Learn more about The Canadian Conservation Corps.

The opinions expressed are those of the participant and do not necessarily reflect the views of the Canadian Wildlife Federation.

My Hope This Year

Michael Chen is a participant in Group 5 of the Canadian Conservation Corps.

In October and December, Parks Canada staff came to the Calgary Zoo to share updates about the wild bison reintroduction in Banff National Park.

In the middle of the 19th century, around 30 million bison roamed free in North America but they almost became extinct due to overhunting. By the 1850s, the bison disappeared from Banff. In 2017, Parks Canada reintroduced a herd of 16 plains bison from Elk Island National Park to Banff National Park in a “soft release” pasture. The bison were translocated to an 18-hectare fenced pasture – instead of releasing them straight into the wild.

The purpose was to give them time to adjust, allow them to calve twice, and introduce them to the weather conditions, slopes, rivers and mountain forage. Because they were coming from a prairie landscape, they never saw a mountainside or river before. The Parks staff could also monitor the population.

bison hww

A key factor for a successful reintroduction for wild bison is that they will calve and create new memories in their new habitat. If they have the necessary food, shelter, and learn how to survive in this new environment, then they will thrive.

This resonates with my work in settlement with newcomers back in Toronto. Immigrants and refugees also need a successful environment where they can create memories and anchor to their new homes. Some will move between Canada and their home country or even from province to province. Some will take a longer time to adjust. Some may lack resources like food, access to services, school support. They may face barriers like speaking a new language, meeting people from new cultures or adopting new foods. Like the bison’s reintroduction journey, they are in a new environment and are also literally trying to find the “lay of the land.”

Usually, the old and wise bison will teach the later generations how to live in the areas. Unfortunately for the wild bison, there were none that existed in the Banff area. Instead, the bison were taught by Parks Canada stewards. Similarly, for those new immigrants to Canada, there might not be existing family or friends that can help them integrate in this new country. That’s where a non-profit agency comes in and helps them. In some small way, that is where I came in as a guide to journey with them.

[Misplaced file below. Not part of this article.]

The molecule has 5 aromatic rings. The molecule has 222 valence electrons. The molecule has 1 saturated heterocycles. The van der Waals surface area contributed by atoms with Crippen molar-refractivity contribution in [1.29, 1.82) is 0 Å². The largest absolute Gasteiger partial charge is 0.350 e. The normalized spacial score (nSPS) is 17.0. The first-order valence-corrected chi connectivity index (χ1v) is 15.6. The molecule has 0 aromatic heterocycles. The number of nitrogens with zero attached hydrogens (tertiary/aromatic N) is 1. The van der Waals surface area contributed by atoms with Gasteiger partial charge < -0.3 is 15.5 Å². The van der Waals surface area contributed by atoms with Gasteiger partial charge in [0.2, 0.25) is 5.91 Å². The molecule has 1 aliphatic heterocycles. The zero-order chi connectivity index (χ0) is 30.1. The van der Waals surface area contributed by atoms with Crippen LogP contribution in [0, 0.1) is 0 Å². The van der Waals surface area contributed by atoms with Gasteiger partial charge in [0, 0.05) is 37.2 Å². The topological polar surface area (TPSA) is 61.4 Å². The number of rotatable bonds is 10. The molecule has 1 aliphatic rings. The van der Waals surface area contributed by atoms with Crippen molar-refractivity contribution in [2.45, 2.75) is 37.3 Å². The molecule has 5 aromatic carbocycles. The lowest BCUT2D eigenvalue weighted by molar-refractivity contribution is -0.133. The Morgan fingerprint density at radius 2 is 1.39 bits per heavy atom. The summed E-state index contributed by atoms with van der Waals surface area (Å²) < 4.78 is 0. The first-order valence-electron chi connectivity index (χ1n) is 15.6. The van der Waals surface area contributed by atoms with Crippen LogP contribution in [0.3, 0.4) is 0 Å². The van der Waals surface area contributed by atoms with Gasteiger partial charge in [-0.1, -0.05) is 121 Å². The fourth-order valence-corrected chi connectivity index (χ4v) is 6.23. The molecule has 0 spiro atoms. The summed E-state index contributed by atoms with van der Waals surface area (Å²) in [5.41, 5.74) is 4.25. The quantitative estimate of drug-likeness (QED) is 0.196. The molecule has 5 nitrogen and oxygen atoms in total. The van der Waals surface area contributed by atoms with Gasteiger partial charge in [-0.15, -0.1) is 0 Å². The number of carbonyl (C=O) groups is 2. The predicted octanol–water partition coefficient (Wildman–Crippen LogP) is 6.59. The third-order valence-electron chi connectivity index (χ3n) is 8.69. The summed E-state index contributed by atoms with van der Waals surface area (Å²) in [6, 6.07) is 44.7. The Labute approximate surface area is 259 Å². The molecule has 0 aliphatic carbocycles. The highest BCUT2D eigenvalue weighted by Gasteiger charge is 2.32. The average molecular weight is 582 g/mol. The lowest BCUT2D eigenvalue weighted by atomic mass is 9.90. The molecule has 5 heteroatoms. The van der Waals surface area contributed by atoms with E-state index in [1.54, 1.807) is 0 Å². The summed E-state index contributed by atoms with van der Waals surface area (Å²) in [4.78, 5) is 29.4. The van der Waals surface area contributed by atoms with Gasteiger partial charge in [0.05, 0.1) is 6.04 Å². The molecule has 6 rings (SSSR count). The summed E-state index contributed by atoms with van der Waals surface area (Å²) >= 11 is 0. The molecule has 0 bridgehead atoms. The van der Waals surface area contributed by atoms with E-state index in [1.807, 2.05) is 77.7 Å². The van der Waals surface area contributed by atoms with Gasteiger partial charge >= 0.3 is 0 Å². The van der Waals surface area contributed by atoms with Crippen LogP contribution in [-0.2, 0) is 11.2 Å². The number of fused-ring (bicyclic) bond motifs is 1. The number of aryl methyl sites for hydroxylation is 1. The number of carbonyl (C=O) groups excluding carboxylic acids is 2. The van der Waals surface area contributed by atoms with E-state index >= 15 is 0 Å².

michael presentation

In November, I was able to meet some immigrant students in Calgary. I shared my own experience of participating in the Canadian Conservation Corps. Of course, playing the CWF Wild Education games and interacting with them was a definite plus. After the presentation, a grade 11 student shared with me that he wanted to join the CCC in a few years.  He told me he wanted to travel to new places in the country and protect our natural resources for the future generations.

The reason why I chose to reach out to the immigrant youth population is because they, like all youth, face barriers to finding volunteer opportunities and getting involved. I wanted them to learn more about a future volunteer opportunity and also take away some actions that they could use to help protect Earth’s natural resources. Some sample actions included: picking up trash, purchasing fewer plastic products and using the iNaturalist app to collect nature data for scientists.

I think that most Calgarians and Canadians today can understand the story of packing up, moving to a new land and starting a new life.

My hope this year is that more youth will get involved in CCC stage 3 volunteer projects across the country. This is especially true for those who have not had the opportunity to experience the outdoors and learn about environmental protection and conservation due to barriers in their life.

For wildlife, my hope is that the wild bison population will learn how to live comfortably in their original home — the Banff area. In the future, it will be exciting for all Canadians, Indigenous peoples and visitors to experience and share the wonder in bison country.

The opinions expressed are those of the participant and do not necessarily reflect the views of the Canadian Wildlife Federation.